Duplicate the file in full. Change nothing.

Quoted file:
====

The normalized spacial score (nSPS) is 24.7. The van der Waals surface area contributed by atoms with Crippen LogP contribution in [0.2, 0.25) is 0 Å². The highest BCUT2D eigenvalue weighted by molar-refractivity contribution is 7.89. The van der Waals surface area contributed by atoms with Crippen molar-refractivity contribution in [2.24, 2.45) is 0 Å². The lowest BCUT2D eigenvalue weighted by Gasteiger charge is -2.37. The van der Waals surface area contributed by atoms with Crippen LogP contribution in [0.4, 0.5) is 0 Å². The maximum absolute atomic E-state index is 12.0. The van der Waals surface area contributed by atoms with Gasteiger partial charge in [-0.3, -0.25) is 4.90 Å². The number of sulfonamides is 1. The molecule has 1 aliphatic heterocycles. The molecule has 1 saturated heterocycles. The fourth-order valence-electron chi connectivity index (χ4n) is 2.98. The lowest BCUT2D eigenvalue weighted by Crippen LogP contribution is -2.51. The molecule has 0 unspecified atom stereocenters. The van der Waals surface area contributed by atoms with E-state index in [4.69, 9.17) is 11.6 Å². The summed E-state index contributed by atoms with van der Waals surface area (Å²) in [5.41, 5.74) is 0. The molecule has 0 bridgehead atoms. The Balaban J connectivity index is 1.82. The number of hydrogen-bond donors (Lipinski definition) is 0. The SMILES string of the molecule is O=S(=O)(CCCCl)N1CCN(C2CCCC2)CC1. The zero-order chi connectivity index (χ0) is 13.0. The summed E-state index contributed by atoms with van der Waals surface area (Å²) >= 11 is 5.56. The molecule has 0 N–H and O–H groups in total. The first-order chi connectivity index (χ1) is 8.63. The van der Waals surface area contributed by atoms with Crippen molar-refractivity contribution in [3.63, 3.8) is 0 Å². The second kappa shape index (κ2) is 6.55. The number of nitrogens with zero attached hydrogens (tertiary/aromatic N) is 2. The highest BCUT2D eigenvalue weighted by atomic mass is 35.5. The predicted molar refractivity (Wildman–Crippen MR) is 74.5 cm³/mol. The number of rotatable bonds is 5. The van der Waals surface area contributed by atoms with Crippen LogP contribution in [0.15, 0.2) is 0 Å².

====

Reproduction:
The normalized spacial score (nSPS) is 24.7. The van der Waals surface area contributed by atoms with Crippen LogP contribution in [0.2, 0.25) is 0 Å². The highest BCUT2D eigenvalue weighted by molar-refractivity contribution is 7.89. The van der Waals surface area contributed by atoms with Crippen molar-refractivity contribution in [2.24, 2.45) is 0 Å². The lowest BCUT2D eigenvalue weighted by Gasteiger charge is -2.37. The van der Waals surface area contributed by atoms with Crippen LogP contribution in [0.4, 0.5) is 0 Å². The maximum absolute atomic E-state index is 12.0. The van der Waals surface area contributed by atoms with Gasteiger partial charge in [-0.3, -0.25) is 4.90 Å². The number of sulfonamides is 1. The molecule has 1 aliphatic heterocycles. The molecule has 1 saturated heterocycles. The fourth-order valence-electron chi connectivity index (χ4n) is 2.98. The lowest BCUT2D eigenvalue weighted by Crippen LogP contribution is -2.51. The molecule has 0 unspecified atom stereocenters. The van der Waals surface area contributed by atoms with E-state index in [4.69, 9.17) is 11.6 Å². The summed E-state index contributed by atoms with van der Waals surface area (Å²) in [5.41, 5.74) is 0. The molecule has 0 bridgehead atoms. The Balaban J connectivity index is 1.82. The number of hydrogen-bond donors (Lipinski definition) is 0. The SMILES string of the molecule is O=S(=O)(CCCCl)N1CCN(C2CCCC2)CC1. The zero-order chi connectivity index (χ0) is 13.0. The summed E-state index contributed by atoms with van der Waals surface area (Å²) >= 11 is 5.56. The molecule has 0 N–H and O–H groups in total. The first-order chi connectivity index (χ1) is 8.63. The van der Waals surface area contributed by atoms with Crippen molar-refractivity contribution in [3.63, 3.8) is 0 Å². The second kappa shape index (κ2) is 6.55. The number of nitrogens with zero attached hydrogens (tertiary/aromatic N) is 2. The highest BCUT2D eigenvalue weighted by atomic mass is 35.5. The predicted molar refractivity (Wildman–Crippen MR) is 74.5 cm³/mol. The number of rotatable bonds is 5. The van der Waals surface area contributed by atoms with Crippen LogP contribution in [0.15, 0.2) is 0 Å².